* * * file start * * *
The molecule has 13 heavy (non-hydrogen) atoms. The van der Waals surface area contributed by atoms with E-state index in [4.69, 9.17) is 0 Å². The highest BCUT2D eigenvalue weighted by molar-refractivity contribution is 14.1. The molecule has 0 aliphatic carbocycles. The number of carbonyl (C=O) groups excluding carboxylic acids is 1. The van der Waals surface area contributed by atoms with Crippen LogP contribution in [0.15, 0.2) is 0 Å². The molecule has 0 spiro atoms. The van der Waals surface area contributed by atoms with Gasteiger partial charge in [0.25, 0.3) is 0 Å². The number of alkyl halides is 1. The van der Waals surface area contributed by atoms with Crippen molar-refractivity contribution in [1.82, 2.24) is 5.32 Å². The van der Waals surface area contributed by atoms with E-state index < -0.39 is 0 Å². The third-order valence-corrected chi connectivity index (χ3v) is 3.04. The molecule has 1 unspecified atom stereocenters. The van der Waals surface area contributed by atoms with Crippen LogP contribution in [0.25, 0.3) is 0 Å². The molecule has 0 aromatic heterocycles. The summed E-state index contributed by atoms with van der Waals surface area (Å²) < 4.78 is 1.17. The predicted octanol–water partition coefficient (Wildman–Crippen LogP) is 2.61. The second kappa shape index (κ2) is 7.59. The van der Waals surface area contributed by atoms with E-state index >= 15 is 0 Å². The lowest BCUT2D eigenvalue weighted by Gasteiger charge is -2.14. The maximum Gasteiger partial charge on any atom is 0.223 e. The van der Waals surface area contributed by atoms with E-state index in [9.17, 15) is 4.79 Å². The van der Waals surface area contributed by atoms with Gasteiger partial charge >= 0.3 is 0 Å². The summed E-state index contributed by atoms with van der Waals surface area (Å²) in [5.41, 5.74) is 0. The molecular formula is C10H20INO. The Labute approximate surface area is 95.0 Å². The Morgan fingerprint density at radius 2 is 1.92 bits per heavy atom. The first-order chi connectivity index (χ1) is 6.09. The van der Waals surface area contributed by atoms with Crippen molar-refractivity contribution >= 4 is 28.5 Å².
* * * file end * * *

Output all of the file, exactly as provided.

The molecule has 13 heavy (non-hydrogen) atoms. The van der Waals surface area contributed by atoms with E-state index in [4.69, 9.17) is 0 Å². The highest BCUT2D eigenvalue weighted by molar-refractivity contribution is 14.1. The molecule has 0 aliphatic carbocycles. The number of carbonyl (C=O) groups excluding carboxylic acids is 1. The van der Waals surface area contributed by atoms with Crippen LogP contribution in [0.15, 0.2) is 0 Å². The molecule has 0 spiro atoms. The van der Waals surface area contributed by atoms with Gasteiger partial charge in [0.25, 0.3) is 0 Å². The number of alkyl halides is 1. The van der Waals surface area contributed by atoms with Crippen molar-refractivity contribution in [1.82, 2.24) is 5.32 Å². The van der Waals surface area contributed by atoms with E-state index < -0.39 is 0 Å². The third-order valence-corrected chi connectivity index (χ3v) is 3.04. The molecule has 1 unspecified atom stereocenters. The van der Waals surface area contributed by atoms with Crippen LogP contribution in [0.25, 0.3) is 0 Å². The molecule has 0 aromatic heterocycles. The summed E-state index contributed by atoms with van der Waals surface area (Å²) < 4.78 is 1.17. The predicted octanol–water partition coefficient (Wildman–Crippen LogP) is 2.61. The second kappa shape index (κ2) is 7.59. The van der Waals surface area contributed by atoms with E-state index >= 15 is 0 Å². The lowest BCUT2D eigenvalue weighted by Gasteiger charge is -2.14. The maximum Gasteiger partial charge on any atom is 0.223 e. The van der Waals surface area contributed by atoms with E-state index in [9.17, 15) is 4.79 Å². The van der Waals surface area contributed by atoms with Gasteiger partial charge >= 0.3 is 0 Å². The summed E-state index contributed by atoms with van der Waals surface area (Å²) in [5.41, 5.74) is 0. The molecular formula is C10H20INO. The Labute approximate surface area is 95.0 Å². The Morgan fingerprint density at radius 2 is 1.92 bits per heavy atom. The first-order chi connectivity index (χ1) is 6.09. The van der Waals surface area contributed by atoms with Crippen molar-refractivity contribution >= 4 is 28.5 Å².